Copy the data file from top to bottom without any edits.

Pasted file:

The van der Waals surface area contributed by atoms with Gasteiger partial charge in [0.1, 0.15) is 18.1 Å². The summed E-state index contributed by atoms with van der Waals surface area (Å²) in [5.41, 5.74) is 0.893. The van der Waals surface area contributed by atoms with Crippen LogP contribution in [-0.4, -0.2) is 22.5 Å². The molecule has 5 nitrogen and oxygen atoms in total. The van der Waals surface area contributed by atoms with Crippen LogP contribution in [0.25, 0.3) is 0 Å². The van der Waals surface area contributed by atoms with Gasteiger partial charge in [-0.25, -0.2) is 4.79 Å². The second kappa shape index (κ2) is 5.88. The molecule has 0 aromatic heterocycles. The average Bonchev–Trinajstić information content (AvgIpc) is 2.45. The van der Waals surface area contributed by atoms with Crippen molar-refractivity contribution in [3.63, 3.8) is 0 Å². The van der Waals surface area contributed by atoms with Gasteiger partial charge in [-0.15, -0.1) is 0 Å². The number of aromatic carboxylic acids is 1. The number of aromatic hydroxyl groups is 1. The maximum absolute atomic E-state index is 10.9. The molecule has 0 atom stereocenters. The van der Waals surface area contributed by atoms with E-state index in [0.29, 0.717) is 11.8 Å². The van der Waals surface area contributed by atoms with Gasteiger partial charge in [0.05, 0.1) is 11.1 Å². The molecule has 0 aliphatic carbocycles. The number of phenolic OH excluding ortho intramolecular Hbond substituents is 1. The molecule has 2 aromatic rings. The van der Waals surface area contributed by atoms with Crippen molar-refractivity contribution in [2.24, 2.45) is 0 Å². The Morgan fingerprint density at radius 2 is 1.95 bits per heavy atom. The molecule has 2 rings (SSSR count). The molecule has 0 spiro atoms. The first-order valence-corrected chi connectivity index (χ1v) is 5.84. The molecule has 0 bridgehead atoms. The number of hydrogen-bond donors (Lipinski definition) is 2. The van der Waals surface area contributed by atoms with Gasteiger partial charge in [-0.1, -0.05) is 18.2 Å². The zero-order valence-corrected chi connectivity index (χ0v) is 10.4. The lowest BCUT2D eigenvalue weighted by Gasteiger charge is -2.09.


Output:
The van der Waals surface area contributed by atoms with Gasteiger partial charge in [0.1, 0.15) is 18.1 Å². The summed E-state index contributed by atoms with van der Waals surface area (Å²) in [5.41, 5.74) is 0.893. The van der Waals surface area contributed by atoms with Crippen LogP contribution in [-0.4, -0.2) is 22.5 Å². The molecule has 5 nitrogen and oxygen atoms in total. The van der Waals surface area contributed by atoms with Crippen LogP contribution in [0.25, 0.3) is 0 Å². The van der Waals surface area contributed by atoms with Gasteiger partial charge in [-0.25, -0.2) is 4.79 Å². The second kappa shape index (κ2) is 5.88. The molecule has 0 aromatic heterocycles. The average Bonchev–Trinajstić information content (AvgIpc) is 2.45. The van der Waals surface area contributed by atoms with Crippen molar-refractivity contribution in [3.63, 3.8) is 0 Å². The van der Waals surface area contributed by atoms with Gasteiger partial charge in [-0.15, -0.1) is 0 Å². The number of aromatic carboxylic acids is 1. The number of aromatic hydroxyl groups is 1. The maximum absolute atomic E-state index is 10.9. The molecule has 0 atom stereocenters. The van der Waals surface area contributed by atoms with E-state index in [0.29, 0.717) is 11.8 Å². The van der Waals surface area contributed by atoms with Gasteiger partial charge in [0.05, 0.1) is 11.1 Å². The molecule has 0 aliphatic carbocycles. The number of phenolic OH excluding ortho intramolecular Hbond substituents is 1. The molecule has 2 aromatic rings. The van der Waals surface area contributed by atoms with Crippen molar-refractivity contribution in [2.24, 2.45) is 0 Å². The Morgan fingerprint density at radius 2 is 1.95 bits per heavy atom. The molecule has 2 rings (SSSR count). The molecule has 0 spiro atoms. The first-order valence-corrected chi connectivity index (χ1v) is 5.84. The molecule has 0 bridgehead atoms. The number of hydrogen-bond donors (Lipinski definition) is 2. The van der Waals surface area contributed by atoms with Gasteiger partial charge in [-0.1, -0.05) is 18.2 Å². The zero-order valence-corrected chi connectivity index (χ0v) is 10.4. The lowest BCUT2D eigenvalue weighted by Gasteiger charge is -2.09.